New Jersey Transit must install inward facing cameras in cabs as a first step to improve safety conditions, Sen. Schumer said Sunday.
The push for the boosted camera coverage comes after a NJ Transit Pascack Valley Line train crashed into Hoboken terminal killing a 34-year-old mother and injuring 114 commuters on Sept. 29.
The cameras can spot train engineers texting, goofing around or falling asleep.
“When it comes to preventing accidents and determining what might have wrong if they do occur, cameras are key,” Schumer said.
Hoboken terminal set to reopen after fatal NJ Transit crash
But it didn’t appear to help prevent a Long Island Rail Road passenger train that sideswiped a maintenance train, injuring 33 people Saturday night. The commuter train apparently had an inward camera.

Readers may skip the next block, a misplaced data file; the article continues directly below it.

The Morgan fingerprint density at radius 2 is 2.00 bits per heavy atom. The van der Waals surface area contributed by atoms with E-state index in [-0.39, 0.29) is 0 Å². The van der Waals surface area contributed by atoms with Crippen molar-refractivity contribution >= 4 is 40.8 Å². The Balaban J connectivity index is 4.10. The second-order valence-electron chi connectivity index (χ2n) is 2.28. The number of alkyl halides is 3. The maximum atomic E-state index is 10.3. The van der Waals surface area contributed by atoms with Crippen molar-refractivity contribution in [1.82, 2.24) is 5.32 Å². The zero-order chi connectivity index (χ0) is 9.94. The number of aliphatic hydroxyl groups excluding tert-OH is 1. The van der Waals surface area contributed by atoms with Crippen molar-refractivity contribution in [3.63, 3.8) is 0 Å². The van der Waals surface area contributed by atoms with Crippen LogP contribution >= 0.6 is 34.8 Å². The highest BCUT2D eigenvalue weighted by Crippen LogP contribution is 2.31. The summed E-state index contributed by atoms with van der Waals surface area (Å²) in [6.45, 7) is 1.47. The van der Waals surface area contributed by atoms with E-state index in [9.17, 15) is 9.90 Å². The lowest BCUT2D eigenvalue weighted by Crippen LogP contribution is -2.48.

The Federal Railroad Administration recommended all commuter train cars be equipped with those cameras in 2008.
52 photos view gallery Scenes from Hoboken NJ Transit Station after train crash
Schumer has long pushed for the installation of cameras as a way to improve safety on trains in the New York region.
The federal lawmaker made a similar plea after a Metro-North train derailed near Spuyten Duyvil station in the Bronx, killing four people Dec. 1, 2014.
NJ Transit train that crashed in Hoboken was speeding at 21 mph
After the derailment, the MTA equipped all Metro-North and LIRR trains. And in 2015, Amtrak installed cameras onboard a number of its trains.
“We as a society need to start getting serious about rail safety,” Schumer said.
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